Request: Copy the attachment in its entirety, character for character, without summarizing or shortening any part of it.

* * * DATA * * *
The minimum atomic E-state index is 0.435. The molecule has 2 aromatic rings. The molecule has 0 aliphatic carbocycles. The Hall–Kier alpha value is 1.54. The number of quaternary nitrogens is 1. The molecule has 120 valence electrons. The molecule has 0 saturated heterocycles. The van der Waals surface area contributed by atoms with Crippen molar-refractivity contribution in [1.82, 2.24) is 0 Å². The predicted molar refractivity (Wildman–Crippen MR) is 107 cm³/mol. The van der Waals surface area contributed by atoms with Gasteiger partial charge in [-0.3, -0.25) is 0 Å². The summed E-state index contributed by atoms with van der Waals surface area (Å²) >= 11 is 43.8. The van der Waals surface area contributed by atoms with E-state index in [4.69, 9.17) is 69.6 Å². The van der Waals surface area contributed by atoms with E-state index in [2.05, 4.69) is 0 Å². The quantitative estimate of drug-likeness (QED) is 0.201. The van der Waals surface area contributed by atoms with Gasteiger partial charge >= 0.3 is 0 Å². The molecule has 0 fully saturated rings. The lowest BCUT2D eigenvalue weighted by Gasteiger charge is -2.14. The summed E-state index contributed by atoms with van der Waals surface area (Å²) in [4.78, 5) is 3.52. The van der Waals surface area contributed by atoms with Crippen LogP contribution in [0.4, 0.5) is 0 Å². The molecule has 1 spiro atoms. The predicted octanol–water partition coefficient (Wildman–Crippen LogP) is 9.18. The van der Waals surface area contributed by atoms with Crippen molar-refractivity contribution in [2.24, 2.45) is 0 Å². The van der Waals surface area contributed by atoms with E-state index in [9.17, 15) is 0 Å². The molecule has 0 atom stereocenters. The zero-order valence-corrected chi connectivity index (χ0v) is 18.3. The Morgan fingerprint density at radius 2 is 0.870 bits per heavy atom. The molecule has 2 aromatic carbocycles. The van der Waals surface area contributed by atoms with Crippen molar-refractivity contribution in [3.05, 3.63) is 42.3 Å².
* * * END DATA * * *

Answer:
The minimum atomic E-state index is 0.435. The molecule has 2 aromatic rings. The molecule has 0 aliphatic carbocycles. The Hall–Kier alpha value is 1.54. The number of quaternary nitrogens is 1. The molecule has 120 valence electrons. The molecule has 0 saturated heterocycles. The van der Waals surface area contributed by atoms with Crippen molar-refractivity contribution in [1.82, 2.24) is 0 Å². The predicted molar refractivity (Wildman–Crippen MR) is 107 cm³/mol. The van der Waals surface area contributed by atoms with Gasteiger partial charge in [-0.3, -0.25) is 0 Å². The summed E-state index contributed by atoms with van der Waals surface area (Å²) >= 11 is 43.8. The van der Waals surface area contributed by atoms with E-state index in [4.69, 9.17) is 69.6 Å². The van der Waals surface area contributed by atoms with E-state index in [2.05, 4.69) is 0 Å². The quantitative estimate of drug-likeness (QED) is 0.201. The van der Waals surface area contributed by atoms with Gasteiger partial charge >= 0.3 is 0 Å². The molecule has 0 fully saturated rings. The lowest BCUT2D eigenvalue weighted by Gasteiger charge is -2.14. The summed E-state index contributed by atoms with van der Waals surface area (Å²) in [4.78, 5) is 3.52. The van der Waals surface area contributed by atoms with Crippen LogP contribution in [0.4, 0.5) is 0 Å². The molecule has 1 spiro atoms. The predicted octanol–water partition coefficient (Wildman–Crippen LogP) is 9.18. The van der Waals surface area contributed by atoms with Crippen molar-refractivity contribution in [2.24, 2.45) is 0 Å². The van der Waals surface area contributed by atoms with E-state index in [9.17, 15) is 0 Å². The molecule has 0 atom stereocenters. The zero-order valence-corrected chi connectivity index (χ0v) is 18.3. The Morgan fingerprint density at radius 2 is 0.870 bits per heavy atom. The molecule has 2 aromatic carbocycles. The van der Waals surface area contributed by atoms with Crippen molar-refractivity contribution in [3.05, 3.63) is 42.3 Å².